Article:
Kim Kardashian’s trademark skin is in trouble

Kardashian trademark SKKN

It’s not easy being one of the most famous people in the world, especially when you try to… uhmm… borrow inspiration for brand names. Such is the case of Kim Kardashian, who is being sued for trademark infringement.

An american businesswoman, Cydnie Lunsford, owner of the beauty salon called Beauty Concepts, claims to have been using the term “SKKN+” since August 2018, as well as owning the www.skknplus.com domain name. Moreover, on March 28th, 2021 she had filed for the “SKKN+” trademark for beauty salon and skincare services.

In what might only be considered a lucky instance of parallel thinking, Mrs. Kardashian’s legal team filed on March 31st, 2021 for several trademark applications for the term “SKKN BY KIM” for skincare products and miscellaneous merchandise. Additionally, several months later Kim Kardashian also filed for the “SKKN” trademark.

Given her seemingly prior intellectual property rights, Mrs. Lunsford had sent a cease and desist in an attempt to halt the unlawful use of the “SKKN” trademark by the famed reality star.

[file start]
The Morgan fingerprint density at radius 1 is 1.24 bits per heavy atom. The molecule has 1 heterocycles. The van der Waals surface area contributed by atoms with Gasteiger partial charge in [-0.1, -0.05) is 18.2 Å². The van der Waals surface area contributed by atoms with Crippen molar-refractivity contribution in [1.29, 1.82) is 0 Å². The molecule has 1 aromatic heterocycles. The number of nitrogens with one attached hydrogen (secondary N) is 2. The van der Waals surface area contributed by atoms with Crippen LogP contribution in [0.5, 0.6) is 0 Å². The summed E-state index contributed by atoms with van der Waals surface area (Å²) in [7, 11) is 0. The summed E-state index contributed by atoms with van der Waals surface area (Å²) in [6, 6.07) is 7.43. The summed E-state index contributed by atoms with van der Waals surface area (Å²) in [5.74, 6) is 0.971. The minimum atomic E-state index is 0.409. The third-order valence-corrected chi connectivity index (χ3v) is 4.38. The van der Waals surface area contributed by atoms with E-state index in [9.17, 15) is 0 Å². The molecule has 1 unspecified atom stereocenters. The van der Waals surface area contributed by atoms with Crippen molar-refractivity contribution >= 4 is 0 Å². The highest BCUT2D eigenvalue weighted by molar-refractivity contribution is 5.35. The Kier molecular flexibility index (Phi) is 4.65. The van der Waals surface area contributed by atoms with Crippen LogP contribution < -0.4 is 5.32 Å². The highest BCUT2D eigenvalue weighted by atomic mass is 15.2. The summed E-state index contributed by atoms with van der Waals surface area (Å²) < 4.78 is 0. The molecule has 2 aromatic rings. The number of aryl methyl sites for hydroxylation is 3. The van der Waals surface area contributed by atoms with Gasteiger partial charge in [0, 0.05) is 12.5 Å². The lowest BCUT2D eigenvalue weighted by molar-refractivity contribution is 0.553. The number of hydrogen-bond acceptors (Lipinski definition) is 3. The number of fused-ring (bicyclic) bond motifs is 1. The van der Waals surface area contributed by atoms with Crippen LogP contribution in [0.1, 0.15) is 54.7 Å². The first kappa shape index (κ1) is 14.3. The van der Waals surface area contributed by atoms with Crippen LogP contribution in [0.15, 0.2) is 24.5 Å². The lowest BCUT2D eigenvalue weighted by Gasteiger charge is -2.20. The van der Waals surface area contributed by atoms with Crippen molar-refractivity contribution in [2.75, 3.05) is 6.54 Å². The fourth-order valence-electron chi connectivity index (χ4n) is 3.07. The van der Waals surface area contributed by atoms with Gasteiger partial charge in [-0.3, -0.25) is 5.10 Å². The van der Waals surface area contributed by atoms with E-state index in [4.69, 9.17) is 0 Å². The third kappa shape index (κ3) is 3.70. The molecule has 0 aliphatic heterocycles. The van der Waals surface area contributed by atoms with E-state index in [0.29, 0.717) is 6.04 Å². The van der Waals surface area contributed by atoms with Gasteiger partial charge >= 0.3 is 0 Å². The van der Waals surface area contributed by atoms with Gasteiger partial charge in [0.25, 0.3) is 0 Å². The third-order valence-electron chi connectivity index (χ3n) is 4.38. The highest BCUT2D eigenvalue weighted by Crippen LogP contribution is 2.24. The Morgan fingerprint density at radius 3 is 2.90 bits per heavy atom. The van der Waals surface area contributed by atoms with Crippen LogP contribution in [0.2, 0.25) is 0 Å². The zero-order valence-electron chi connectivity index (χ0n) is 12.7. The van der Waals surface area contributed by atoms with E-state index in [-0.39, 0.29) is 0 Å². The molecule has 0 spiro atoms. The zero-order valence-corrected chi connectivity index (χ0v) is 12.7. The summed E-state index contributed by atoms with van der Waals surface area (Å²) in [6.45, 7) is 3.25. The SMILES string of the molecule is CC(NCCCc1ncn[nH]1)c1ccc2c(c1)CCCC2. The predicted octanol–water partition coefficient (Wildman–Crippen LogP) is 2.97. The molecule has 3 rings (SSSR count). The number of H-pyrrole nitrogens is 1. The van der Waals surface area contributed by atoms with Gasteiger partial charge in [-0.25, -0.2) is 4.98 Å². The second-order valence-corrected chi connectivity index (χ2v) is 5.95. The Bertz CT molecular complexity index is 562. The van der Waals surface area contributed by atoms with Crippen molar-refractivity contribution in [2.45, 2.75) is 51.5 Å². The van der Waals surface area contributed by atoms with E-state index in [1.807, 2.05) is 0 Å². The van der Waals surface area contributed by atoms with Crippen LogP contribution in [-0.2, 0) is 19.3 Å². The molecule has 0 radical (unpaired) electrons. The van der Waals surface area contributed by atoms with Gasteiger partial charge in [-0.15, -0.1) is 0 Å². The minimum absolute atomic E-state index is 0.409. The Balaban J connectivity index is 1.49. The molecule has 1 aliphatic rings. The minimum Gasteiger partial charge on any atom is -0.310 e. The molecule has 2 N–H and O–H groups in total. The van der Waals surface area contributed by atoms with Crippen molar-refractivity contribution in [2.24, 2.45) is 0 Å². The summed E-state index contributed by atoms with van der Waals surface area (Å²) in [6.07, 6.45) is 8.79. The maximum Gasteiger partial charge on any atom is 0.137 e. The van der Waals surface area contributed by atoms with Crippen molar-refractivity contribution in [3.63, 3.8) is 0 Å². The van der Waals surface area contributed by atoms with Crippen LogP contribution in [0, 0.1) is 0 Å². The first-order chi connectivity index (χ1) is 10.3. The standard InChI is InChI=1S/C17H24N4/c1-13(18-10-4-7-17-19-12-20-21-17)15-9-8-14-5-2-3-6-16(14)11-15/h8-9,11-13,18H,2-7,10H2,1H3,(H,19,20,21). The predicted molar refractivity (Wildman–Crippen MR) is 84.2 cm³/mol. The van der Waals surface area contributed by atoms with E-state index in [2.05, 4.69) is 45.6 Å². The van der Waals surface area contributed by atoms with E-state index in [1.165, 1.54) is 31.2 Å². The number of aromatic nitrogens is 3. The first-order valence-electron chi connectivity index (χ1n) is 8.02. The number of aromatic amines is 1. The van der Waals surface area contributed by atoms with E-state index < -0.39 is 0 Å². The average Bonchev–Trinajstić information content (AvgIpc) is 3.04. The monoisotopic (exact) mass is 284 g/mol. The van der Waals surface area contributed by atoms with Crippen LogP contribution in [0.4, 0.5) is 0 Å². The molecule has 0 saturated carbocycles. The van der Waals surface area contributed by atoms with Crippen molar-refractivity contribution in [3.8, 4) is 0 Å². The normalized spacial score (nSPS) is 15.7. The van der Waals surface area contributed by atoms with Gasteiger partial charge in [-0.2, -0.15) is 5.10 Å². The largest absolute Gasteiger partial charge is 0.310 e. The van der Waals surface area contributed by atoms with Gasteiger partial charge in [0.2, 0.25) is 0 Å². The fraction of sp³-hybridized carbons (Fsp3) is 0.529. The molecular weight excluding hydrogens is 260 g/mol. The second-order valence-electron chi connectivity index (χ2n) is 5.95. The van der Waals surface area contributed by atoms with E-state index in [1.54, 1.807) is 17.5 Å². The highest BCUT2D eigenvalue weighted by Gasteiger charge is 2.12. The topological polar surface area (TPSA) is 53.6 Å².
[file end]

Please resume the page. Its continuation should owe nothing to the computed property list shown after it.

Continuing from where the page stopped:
However, her attempts were met with pushback by Kim Kardashian’s legal team, who claimed that they see no fault in using said term. One of the lawyers is credited with saying “We pointed out that running a small esthetician business in Brooklyn does not give it the right to shut down a global skin care line”, adding that “Since we’ve done nothing wrong, we stood our ground.”

Now we must ask ourselves a few key questions, namely is it lawful for a wealthy and “global skin care line” to use a prior trademark of a small business and could such a descriptive term “skin/skkn” be registered for skincare products?

Currently, all these questions are unanswered, but we might soon find out the conclusion, given that Mrs. Lunsford has sued Kim Kardashian on June 28th, 2022 for trademark infringement and unfair competition, unlawful deceptive acts and business practices, civil conspiracy, common law unjust enrichment and reverse confusion

The main takeaway from here is that you should always make sure that whatever name, logo or design you use is registered and you fight back against anyone who infringes upon your right.
Send us a message and we’ll help you protect your rights.
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